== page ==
The value of regular exercise during the festive season

We probably don’t need to convince you of the importance (or joy) of regular exercise, but it may be even more important to keep it up through the colder months. 

Aside from its contribution to protecting our mental health, theres also some evidence to suggest that cold exposure exercise can stimulate immunityincrease our total calorie burn and even increase the conversion and activity of white adipose tissue (WAT) to brown adipose tissue (BAT).17-19 

WAT is essentially the storage variation of our bodyfat whereas BAT actually contributes to stored fat breakdown and use for energy — so, burning fat… with fat? Yup, you heard it here.20 

As if we needed to convince you any more to get into the gym, go for a walk and bust out a few home workouts… 


Doing away with the “dieting every day” vibe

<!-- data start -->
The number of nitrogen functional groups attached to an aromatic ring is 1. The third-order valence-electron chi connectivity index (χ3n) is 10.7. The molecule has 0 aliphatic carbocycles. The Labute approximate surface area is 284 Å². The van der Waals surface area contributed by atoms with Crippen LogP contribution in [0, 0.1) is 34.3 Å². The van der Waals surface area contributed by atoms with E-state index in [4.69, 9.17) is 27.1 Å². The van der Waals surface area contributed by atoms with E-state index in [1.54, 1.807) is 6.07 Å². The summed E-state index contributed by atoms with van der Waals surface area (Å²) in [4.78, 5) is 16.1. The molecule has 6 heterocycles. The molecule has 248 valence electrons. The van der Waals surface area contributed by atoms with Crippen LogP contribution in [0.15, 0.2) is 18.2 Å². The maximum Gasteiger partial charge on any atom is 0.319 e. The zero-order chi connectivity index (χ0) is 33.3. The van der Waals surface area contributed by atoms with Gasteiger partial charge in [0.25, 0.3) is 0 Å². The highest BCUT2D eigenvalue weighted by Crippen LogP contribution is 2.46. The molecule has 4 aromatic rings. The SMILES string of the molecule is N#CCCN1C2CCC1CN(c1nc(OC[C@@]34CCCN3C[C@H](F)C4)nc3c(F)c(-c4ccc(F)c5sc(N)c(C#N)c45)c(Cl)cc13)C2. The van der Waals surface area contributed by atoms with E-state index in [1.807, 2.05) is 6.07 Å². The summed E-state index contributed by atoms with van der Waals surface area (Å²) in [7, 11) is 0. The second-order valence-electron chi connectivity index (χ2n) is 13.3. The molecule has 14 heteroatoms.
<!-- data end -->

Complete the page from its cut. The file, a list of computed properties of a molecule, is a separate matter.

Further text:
This may come as a surprise to some of you, but you don’t always have to be on a “diet”, at least not in the weight loss sense. 

You see, weight loss, and indeed weight gain, are slow processes. One chocolate, snack, meal or day here or there of valuing the experience over being “clean” (which we mean by food choices, please maintain personal hygiene) will do virtually nothing to your physique.  

But, and here’s the kicker, you don’t get that time back. You don’t get that experience back either. If this year has taught us anything it’s that we should value experience and life moments because life itself can be very uncertain. 

Irrespective of what the media, people in your life or your life experiences are, you don’t have to lose weight all the time and the conversation doesn’t always have to be about weight. Those who would see you as more for weighing less are quite frankly not really worth being around. 

Of course, there are times when this can be a focus but let this festive period be one where you simply enjoy yourself. You don’t have to overeat; you don’t have to drink yourself silly either. Restriction when restriction isn’t realistic, practical or even really based on a defined goal will only end in a poorer relationship between yourself, your body and food.